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reformers stimulated the development of Anglo-Saxon studies, the
ancient British church alone had an untarnished record. The Anglo-
Saxon church, though certainly lauded by comparison with the clear
degeneration of the church under the Normans, was not without blemish.
Bale located the origins of an English priestcraft with the mission of
Augustine introduction of noxious practices.•’ Foxe™s Acts and monuments
told the history of two churches, the true church and a false church which
had appropriated the institutional structures of the former to mount a
plausible facade of veracity. The British church was indisputably a na-
tional manifestation of the true church universal: the Saxon church, by
contrast, upheld the truth, but had also, from the time of Augustine™s
mission, carried the virus of falsehood. In addition, Foxe convicted the
idolatrous Saxons of responsibility for some of the worst persecutions
inXicted upon the noble British Christians, including that which followed
the coming of Hengist and the pogrom which had prompted the Xight of
the Britons to Wales.•“
From the early seventeenth century the intellectual and political
leaders of Anglicanism “ Bancroft, Andrewes, Overall and Laud “ entered
into a deep love aVair with the pristine church of the early Fathers and
Councils. The Huguenot scholar Isaac Casaubon was brought to Eng-
land under the auspices of James I to construct a patristic alternative to
Baronius.•“ After Casaubon™s death in 1614 Ussher carried the torch of
Anglican apologetic. According to John Spurr, the achievements of the
•• Levy, Tudor historical thought, pp. 99“102; Vann, ˜Free Anglo-Saxons™, 261“2; J. Facey,
˜John Foxe and the defence of the English church™, in P. Lake and M. Dowling (eds.),
Protestantism and the national church in sixteenth-century England (London, 1987), pp. 162,
164“5, 180“1 (as Facey points out, the phases were not exact; see e.g. the ambivalent
place of the orthodox but declining Anglo-Saxon church of the third phase, though the
key era of corruption was the eleventh century; see A. Milton, ˜The Church of England,
Rome and the true church: the demise of a Jacobean consensus™, in Fincham, The early
Stuart church, p. 195; Milton, Catholic and Reformed, p. 286).
•’ Levy, Tudor historical thought, p. 91.
•“ Foxe, Acts and monuments, I, pt II, pp. 313, 321“3, 327“8; Levy, Tudor historical thought,
p. 94.
•“ B. Wormald, Clarendon (1951: Cambridge, 1989), p. 246; Trevor-Roper, ˜Ussher™,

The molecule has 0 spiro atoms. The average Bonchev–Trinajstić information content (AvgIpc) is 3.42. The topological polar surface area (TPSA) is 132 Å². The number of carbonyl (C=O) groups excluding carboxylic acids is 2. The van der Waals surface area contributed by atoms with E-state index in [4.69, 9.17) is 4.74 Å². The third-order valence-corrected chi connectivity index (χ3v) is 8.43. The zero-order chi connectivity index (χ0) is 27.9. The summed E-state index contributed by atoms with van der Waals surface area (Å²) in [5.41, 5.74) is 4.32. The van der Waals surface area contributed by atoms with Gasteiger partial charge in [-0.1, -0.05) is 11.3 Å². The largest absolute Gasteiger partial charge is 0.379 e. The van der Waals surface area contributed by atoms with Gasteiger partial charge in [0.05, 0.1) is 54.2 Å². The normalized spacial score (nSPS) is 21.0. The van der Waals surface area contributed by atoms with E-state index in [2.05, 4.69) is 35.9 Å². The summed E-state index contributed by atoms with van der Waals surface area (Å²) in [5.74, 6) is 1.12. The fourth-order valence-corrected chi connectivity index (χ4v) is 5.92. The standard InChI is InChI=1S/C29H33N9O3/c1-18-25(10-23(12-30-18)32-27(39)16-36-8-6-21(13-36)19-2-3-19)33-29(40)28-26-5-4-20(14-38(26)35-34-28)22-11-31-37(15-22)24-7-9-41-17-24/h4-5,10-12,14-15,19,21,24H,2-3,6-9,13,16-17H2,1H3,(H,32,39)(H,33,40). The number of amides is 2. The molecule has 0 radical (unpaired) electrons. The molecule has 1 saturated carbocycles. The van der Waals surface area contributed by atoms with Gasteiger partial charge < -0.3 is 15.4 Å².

p. 134; G. V. Bennett, ˜Patristic tradition in Anglican thought, 1660“1900™, in Oecu-
menica (Gotersloh, 1972); Sharpe, Cotton, pp. 87“8; Milton, Catholic and Reformed, p.
`
273.
Britons, Saxons and Anglican quest for legitimacy 113

seventeenth-century patristic tradition ˜count among the great jewels of
English scholarship™.•” However, its reliance on patristic support opened
the Church of England to further attack from Rome since the papacy
derived much of its polemical ammunition and self-conWdence from the
early history and traditions of the church. In his Concilia (1639), which
dwelt largely on the institutional history of the Saxon church before 1066,
Spelman nevertheless chose to emphasise the British origins of English
Christianity and to downplay the foundational role of Augustine™s
mission to the Saxons of Kent.’» As the Concilia was part of a Laudian
project which appeared suspiciously soft on popery, it was vital for
Spelman to emphasise the non-Roman origins of the church. The history
of ancient Britain in the Wrst four centuries lent powerful local support for
the Anglican patristic case. Indeed, they were mutually reinforcing. The
universal patristic case and the special ˜patristic™ evidence drawn from the
ancient British church provided a dual legitimation for Anglican practice.
Furthermore, the history of the British church assumed the status of
England™s ancient ecclesiastical constitution.
In his sensitive study of seventeenth-century English antiquarianism,
Graham Parry notes that an unbalanced emphasis upon the ancient
British Christians to the exclusion of the Augustinian mission was ˜the
standard, indeed, the necessary, Anglican position™.’¦ Ancient British
origins proved necessary to sustain any argument for the institution of the
Church of England as an apostolic and primitive church. An ancient
ecclesiastical constitution which dated only from the post-patristic era of
the Anglo-Saxons conferred much less prestige on the Church of Eng-
land, and might possibly have conceded too much ground to Roman